How Ruth Bader Ginsburg helped an effort to promote female leadership in Jewish institutions
August 20th, 2021
About two years before Ruth Bader Ginsburg died, the Genesis Prize Foundation gave out $3.5 million for gender equity initiatives in honor of the Supreme Court justice. One of the Ginsburg grants has now borne fruit with the release of a report on why there are relatively few female leaders in Jewish institutions — and how to fix the problem.
According to The Chronicle of Philanthropy, Ginsburg reviewed the grants and upon learning about the planned report shook her head, appalled that Jewish organizations were still struggling with a gender gap in leadership.
“[Ginsburg’s] attitude was almost: ‘We’re still doing this?’” Jill Smith, a Genesis Prize official who was with Ginsburg for the review, said in an interview with The Chronicle of Philanthropy.
The organization that went on to do the study is called Leading Edge. Founded in 2014, Leading Edge advises Jewish nonprofits on how to retain employees and foster their development into leaders. (70 Faces Media, the Jewish Telegraphic Agency’s parent company, has participated in Leading Edge surveys.)
In this instance, the group’s focus was on gender, and it found signs that women are gaining more representation on boards and in executive offices. Women now lead nearly half of all Jewish federations, according to the study, which also noted that high-profile executive openings at the JDC and the Jewish Theological Seminary were filled by women last year.
But overall, the survey found, women still tend to run smaller nonprofits and programs. Most Jewish summer camps are run by men, as are nearly two-thirds of Jewish community centers and all but one of the 17 federations serving large metropolitan areas.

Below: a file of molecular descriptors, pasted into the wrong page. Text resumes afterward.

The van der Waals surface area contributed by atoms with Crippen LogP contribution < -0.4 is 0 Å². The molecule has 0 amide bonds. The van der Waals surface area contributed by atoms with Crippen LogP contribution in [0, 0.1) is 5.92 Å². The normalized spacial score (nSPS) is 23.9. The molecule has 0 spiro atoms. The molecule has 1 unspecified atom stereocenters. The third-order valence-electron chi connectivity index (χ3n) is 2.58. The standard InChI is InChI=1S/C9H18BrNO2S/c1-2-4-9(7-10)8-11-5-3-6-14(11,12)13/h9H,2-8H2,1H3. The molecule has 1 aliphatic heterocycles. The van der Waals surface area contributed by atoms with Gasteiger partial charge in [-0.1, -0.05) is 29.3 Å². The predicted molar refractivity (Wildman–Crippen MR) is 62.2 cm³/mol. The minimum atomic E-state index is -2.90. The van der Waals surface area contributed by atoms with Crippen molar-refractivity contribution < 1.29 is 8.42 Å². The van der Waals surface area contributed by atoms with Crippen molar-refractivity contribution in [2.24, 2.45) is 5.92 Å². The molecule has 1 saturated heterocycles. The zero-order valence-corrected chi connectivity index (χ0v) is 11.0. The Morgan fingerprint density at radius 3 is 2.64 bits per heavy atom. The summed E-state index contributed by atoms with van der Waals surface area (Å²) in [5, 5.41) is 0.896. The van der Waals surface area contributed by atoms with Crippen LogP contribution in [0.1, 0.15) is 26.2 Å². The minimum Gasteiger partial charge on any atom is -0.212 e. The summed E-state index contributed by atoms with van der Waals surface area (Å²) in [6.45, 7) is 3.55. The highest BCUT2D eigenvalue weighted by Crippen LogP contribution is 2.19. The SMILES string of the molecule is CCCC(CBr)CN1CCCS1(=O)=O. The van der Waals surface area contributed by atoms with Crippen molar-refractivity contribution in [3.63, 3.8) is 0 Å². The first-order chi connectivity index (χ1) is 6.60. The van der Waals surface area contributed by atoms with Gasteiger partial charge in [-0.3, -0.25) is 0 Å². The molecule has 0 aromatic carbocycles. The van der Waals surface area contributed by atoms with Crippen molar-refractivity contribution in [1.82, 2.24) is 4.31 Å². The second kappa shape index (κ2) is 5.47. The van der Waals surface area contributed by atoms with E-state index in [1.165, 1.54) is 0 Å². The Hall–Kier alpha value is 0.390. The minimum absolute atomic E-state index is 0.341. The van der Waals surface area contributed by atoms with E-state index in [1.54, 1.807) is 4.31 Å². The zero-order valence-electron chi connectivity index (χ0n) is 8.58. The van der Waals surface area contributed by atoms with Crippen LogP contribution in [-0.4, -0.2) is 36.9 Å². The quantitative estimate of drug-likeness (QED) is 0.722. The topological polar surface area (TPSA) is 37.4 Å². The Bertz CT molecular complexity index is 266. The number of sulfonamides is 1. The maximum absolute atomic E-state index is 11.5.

“The persistent leadership gender gap means that we are not leveraging the talent, experience, and perspective of all the leaders in our community,” Gali Cooks, the president and CEO of Leading Edge, said in a statement.
The gender gap in leadership is a problem for the wider nonprofit world, according to The Chronicle of Philanthropy, and evangelical Christian organizations tend to have a larger imbalance than Jewish ones.
To produce the report, Leading Edge researchers spent two years on surveys, workshops and listening sessions about the perceived causes of the gap, reaching 1,200 people. In that effort, the researchers identified 71 causes and synthesized them into five recommendations on how to bring about change.
The report says that existing leaders should make gender diversity a priority in recruiting new leaders, and that overall staffing practices should incorporate diversity, equity and inclusion strategies.
Two of the recommendations have to do with bias. Prevailing perceptions about what qualities are desired in a leader can lead to prejudices against women, the report says. Meanwhile, many believe that a top leader cannot also be a primary caregiver, leading to detrimental assumptions about candidates who are mothers.
Lastly, the report calls on men to become advocates on the issue of leadership diversity.
The report, which looked at gender from a binary prism, acknowledged trans and nonbinary identities in a footnote and called for further studies.
originally published: “How Ruth Bader Ginsburg helped an effort to promote female leadership in Jewish institutions,” Asaf Shalev, JTA, August 19, 2021